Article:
Beans are best planted at soil temperatures between 16°C and 30°C. so planting them from now on is good..
Beans are easy to grow. Sow seed at a depth approximately three times the diameter of the seed. About 2.5cm or 1-inch or depending on the size of the bean .
Keep watered and watch for bugs and green caterpillars .
Pick the beans regularly to encourage new flowers.
Flowering will slow right down if you let the beans get too large (hard and stringy) on the plants.
For a continuous crop, plant more seed as soon as the previous planting starts to flower.
Protect against snails and slugs by laying down straw or sugar cane mulch and sprinkling coffee grounds around the edge of the veggie bed.
Slugs and snails will completely destroy newly sprouted beans.
Beans do poorly in very wet or humid tropical climates because they get bacterial and fungal diseases.
Pods won’t set at temperatures above 270 C.Go easy on the fertiliser or you’ll get lots of leaves and no beans.
When working with the mature plants and picking the beans, try to do so when they plants are dry. Working with them wet tends to cause them to have diseases.
When are beans ready pick?
Generally the green beans are ready to pick in about 10-12 weeks.
Pick them when they are about as thick as a pencil, smaller if you want a better, tender taste. Length is determined by the type you plant, but usually they will be at least four to six inches long.
Some online sources of heaps of varieites are www.heritageseeds.com.au . www.edenseeds.com.au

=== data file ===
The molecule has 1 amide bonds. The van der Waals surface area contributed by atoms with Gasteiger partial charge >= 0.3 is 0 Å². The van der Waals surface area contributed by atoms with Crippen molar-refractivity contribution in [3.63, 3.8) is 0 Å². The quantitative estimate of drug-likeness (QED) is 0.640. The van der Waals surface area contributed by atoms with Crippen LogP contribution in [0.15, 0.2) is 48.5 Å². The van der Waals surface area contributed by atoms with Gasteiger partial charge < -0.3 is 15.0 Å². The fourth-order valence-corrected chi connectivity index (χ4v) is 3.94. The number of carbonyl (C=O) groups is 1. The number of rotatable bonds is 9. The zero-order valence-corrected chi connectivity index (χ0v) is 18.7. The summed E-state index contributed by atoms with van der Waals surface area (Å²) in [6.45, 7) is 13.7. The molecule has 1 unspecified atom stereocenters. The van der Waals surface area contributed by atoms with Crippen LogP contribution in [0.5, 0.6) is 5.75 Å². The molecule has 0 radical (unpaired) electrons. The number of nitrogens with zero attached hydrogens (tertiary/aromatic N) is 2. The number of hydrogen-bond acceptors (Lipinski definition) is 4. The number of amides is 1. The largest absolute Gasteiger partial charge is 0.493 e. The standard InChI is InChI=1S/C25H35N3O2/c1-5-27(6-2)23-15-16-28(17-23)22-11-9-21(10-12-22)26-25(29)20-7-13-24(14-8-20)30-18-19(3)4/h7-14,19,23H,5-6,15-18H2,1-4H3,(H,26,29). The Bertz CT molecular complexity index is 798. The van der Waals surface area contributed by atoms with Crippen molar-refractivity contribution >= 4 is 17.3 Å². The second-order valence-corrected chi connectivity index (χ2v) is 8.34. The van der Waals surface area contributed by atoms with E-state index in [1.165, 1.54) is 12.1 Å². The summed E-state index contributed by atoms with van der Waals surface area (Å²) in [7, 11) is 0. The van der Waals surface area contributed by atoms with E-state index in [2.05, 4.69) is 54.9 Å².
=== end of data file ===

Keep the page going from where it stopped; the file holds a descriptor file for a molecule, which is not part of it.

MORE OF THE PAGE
Plant of the Week:Geraniums and Pelargoniums are great collector’s plants with many varieties available. They are a good source of vivid colour, even in winter if a warm spot is provided. There’s even Geranium & pelargonium societies like the one in S.A. www.southaussiepellies.org/
Geranium sanguineum and Geranium himalayense-yes true Geraniums! The stork’s bill family – geraniaceae has about 700 plants spread over temperate and subtropical countries. To buy online try this site. www.frogmoregardens.com.au
Geranium & Pelargonium tip for November is
-Keep deadheading plants so they flower longer- Keep an eye out for white fly as the weather warms up,- Don’t prune your plants until February.
Feature Interview: Host, Marianne is talking to Jenny Patterson, volunteer guide at www.rbgsyd.nsw.au - What can we do to help scientific response to climate change? We can become a Citizen Scientist. Listen here for the interview.
Check out www.climatewatch.org.au
Friday, 11 November 2011
Wildlife in Focus: The Grey Shrike-thrush is best known for its lovely song. Birdwatchers call this bird the "GST". Grey Shrike-thrush. Find out what this songbird sounds like, what it feeds on and how you can attract the GST to your garden.
To hear the full segment with Kurtis Lindsay and host Marianne click on the player.
Vegetable Heroes: Chillies or Capsicum, annum, C. chinense, C. frustescens and others.